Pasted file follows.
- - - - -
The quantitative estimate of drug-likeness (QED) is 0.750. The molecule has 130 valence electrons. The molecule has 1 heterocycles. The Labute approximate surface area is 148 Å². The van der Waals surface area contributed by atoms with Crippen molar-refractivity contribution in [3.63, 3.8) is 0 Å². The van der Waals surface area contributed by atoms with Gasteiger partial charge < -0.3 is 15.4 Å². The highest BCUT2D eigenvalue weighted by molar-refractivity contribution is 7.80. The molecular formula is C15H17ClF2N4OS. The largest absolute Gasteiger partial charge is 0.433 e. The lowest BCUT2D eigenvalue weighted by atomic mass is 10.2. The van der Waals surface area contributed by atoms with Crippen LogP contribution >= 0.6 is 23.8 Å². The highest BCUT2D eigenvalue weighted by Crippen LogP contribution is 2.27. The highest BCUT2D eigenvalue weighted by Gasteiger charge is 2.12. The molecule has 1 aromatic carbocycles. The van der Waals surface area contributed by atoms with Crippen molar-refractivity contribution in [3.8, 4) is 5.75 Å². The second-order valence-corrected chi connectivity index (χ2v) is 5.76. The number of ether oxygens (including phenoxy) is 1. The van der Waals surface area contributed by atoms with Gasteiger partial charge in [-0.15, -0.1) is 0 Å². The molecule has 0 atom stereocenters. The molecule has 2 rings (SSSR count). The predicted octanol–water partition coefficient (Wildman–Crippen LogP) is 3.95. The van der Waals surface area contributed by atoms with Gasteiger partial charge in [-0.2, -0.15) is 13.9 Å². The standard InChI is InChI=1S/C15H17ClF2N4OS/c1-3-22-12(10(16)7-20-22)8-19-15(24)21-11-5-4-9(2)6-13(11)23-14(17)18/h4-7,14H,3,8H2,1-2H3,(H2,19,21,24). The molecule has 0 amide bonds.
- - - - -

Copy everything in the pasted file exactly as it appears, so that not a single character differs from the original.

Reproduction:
The quantitative estimate of drug-likeness (QED) is 0.750. The molecule has 130 valence electrons. The molecule has 1 heterocycles. The Labute approximate surface area is 148 Å². The van der Waals surface area contributed by atoms with Crippen molar-refractivity contribution in [3.63, 3.8) is 0 Å². The van der Waals surface area contributed by atoms with Gasteiger partial charge < -0.3 is 15.4 Å². The highest BCUT2D eigenvalue weighted by molar-refractivity contribution is 7.80. The molecular formula is C15H17ClF2N4OS. The largest absolute Gasteiger partial charge is 0.433 e. The lowest BCUT2D eigenvalue weighted by atomic mass is 10.2. The van der Waals surface area contributed by atoms with Crippen LogP contribution >= 0.6 is 23.8 Å². The highest BCUT2D eigenvalue weighted by Crippen LogP contribution is 2.27. The highest BCUT2D eigenvalue weighted by Gasteiger charge is 2.12. The molecule has 1 aromatic carbocycles. The van der Waals surface area contributed by atoms with Crippen molar-refractivity contribution in [3.8, 4) is 5.75 Å². The second-order valence-corrected chi connectivity index (χ2v) is 5.76. The number of ether oxygens (including phenoxy) is 1. The van der Waals surface area contributed by atoms with Gasteiger partial charge in [-0.15, -0.1) is 0 Å². The molecule has 0 atom stereocenters. The molecule has 2 rings (SSSR count). The predicted octanol–water partition coefficient (Wildman–Crippen LogP) is 3.95. The van der Waals surface area contributed by atoms with Gasteiger partial charge in [-0.2, -0.15) is 13.9 Å². The standard InChI is InChI=1S/C15H17ClF2N4OS/c1-3-22-12(10(16)7-20-22)8-19-15(24)21-11-5-4-9(2)6-13(11)23-14(17)18/h4-7,14H,3,8H2,1-2H3,(H2,19,21,24). The molecule has 0 amide bonds.